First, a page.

COM0011 Blog Post #2 - Hold tight to your smartphones

There was a recent news report in Ottawa about an increase of smartphone robberies—at bus stops, secluded pathways and other public places. Similar stories on smartphone thefts and robberies have been reported in many other big cities.

People nowadays are so dependent on their mobile devices for social networking or following the news that they won’t waste any minute while in transit, waiting for someone or a bus, or even while walking. In doing so, they often are not aware of their surroundings and provide an opportunity to robbers lurking  around them and targeting their valuable assets. 

There is a video of a robber on a bicycle who snatched a smartphone from its owner at a bus stop:

Even though the recently launched “blacklist” of lost and stolen cell phones, tablets and other wireless devices can help reduce the mobiles’ robberies and thefts by making them less valuable to the criminals, it will still be an inconvenience and/or a financial loss to the owners.

When I see people use their smartphones (or other mobile devices) in a public place even while walking or driving, I worry for them that they may be so oblivious to their surroundings that they may cause an accident, have their expensive tools robbed or put themselves into an embarrassing situation.  I have read a story about a man who texted on his smartphone while walking on a street.  He could manage to do it without looking up by just making sure he followed the feet of the person walking in front of him.  Once he did this as usual, until that person in front of him suddenly stopped and turned toward him.  He looked up and found that he had followed a woman into a women’s washroom!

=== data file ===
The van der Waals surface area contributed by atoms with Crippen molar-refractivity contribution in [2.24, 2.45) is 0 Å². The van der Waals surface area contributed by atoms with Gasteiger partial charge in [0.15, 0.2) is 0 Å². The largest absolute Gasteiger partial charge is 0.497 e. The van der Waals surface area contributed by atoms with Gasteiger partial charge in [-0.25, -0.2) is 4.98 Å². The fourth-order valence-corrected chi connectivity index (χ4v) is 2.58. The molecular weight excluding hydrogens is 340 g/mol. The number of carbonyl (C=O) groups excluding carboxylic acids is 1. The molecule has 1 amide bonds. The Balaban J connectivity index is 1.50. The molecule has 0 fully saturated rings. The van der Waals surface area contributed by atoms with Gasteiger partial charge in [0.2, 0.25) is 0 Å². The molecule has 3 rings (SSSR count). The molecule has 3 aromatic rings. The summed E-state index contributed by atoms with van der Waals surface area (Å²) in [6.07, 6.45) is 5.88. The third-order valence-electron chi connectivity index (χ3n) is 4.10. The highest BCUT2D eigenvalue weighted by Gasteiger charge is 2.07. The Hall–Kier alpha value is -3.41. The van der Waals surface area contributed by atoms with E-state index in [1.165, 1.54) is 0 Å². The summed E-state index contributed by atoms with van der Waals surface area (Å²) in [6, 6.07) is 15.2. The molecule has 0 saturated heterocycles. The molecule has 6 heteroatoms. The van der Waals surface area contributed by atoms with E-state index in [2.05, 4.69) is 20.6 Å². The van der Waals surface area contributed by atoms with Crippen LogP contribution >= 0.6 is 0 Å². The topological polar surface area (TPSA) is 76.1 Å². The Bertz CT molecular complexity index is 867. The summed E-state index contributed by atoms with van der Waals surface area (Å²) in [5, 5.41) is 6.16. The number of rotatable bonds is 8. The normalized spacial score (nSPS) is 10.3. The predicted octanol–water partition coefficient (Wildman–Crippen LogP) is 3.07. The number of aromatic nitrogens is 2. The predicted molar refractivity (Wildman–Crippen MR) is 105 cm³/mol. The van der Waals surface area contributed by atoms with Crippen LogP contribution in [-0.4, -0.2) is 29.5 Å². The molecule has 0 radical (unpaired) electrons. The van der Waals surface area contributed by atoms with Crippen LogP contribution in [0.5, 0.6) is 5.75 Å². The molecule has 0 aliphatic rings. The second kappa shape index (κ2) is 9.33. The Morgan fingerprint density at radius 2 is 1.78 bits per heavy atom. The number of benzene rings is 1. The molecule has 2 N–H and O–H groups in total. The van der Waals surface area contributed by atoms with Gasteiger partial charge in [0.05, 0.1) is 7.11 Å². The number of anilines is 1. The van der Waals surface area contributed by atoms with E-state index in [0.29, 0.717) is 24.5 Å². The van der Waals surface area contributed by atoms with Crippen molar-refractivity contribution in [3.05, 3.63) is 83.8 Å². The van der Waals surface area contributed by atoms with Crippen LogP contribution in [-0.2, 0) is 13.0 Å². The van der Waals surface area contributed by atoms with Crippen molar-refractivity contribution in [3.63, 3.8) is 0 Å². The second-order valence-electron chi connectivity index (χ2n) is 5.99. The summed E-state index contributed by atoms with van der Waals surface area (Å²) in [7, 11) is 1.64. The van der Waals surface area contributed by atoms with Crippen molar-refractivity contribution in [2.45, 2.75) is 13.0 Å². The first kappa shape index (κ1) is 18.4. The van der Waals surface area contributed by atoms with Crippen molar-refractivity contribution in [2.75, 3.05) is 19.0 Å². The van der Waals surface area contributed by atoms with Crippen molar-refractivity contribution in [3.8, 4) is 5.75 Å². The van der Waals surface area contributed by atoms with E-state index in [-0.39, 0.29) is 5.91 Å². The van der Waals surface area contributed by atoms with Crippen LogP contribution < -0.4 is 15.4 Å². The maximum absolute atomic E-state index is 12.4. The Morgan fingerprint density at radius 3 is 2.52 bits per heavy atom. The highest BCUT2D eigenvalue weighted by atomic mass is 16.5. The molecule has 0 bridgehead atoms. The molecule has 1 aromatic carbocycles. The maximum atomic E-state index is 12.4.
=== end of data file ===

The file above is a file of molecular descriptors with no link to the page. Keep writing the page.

Some smartphone users feel obliged to be constantly checking for messages and news because their bosses have put such pressure on them.  However, some companies like Volkswagen, BMW, Goldman Sachs, WholsCarrus, Matter Communications and Batchbook now realize that giving their employees a break from instant communication is better for their businesses, because employees less stressed are better for their companies. I hope that those employees can really take advantage of the break to spend time on offline activities that benefit them in relationships and health. I also wonder whether any Canadian companies are taking similar measures of mandatory digital breaks.

Reference reading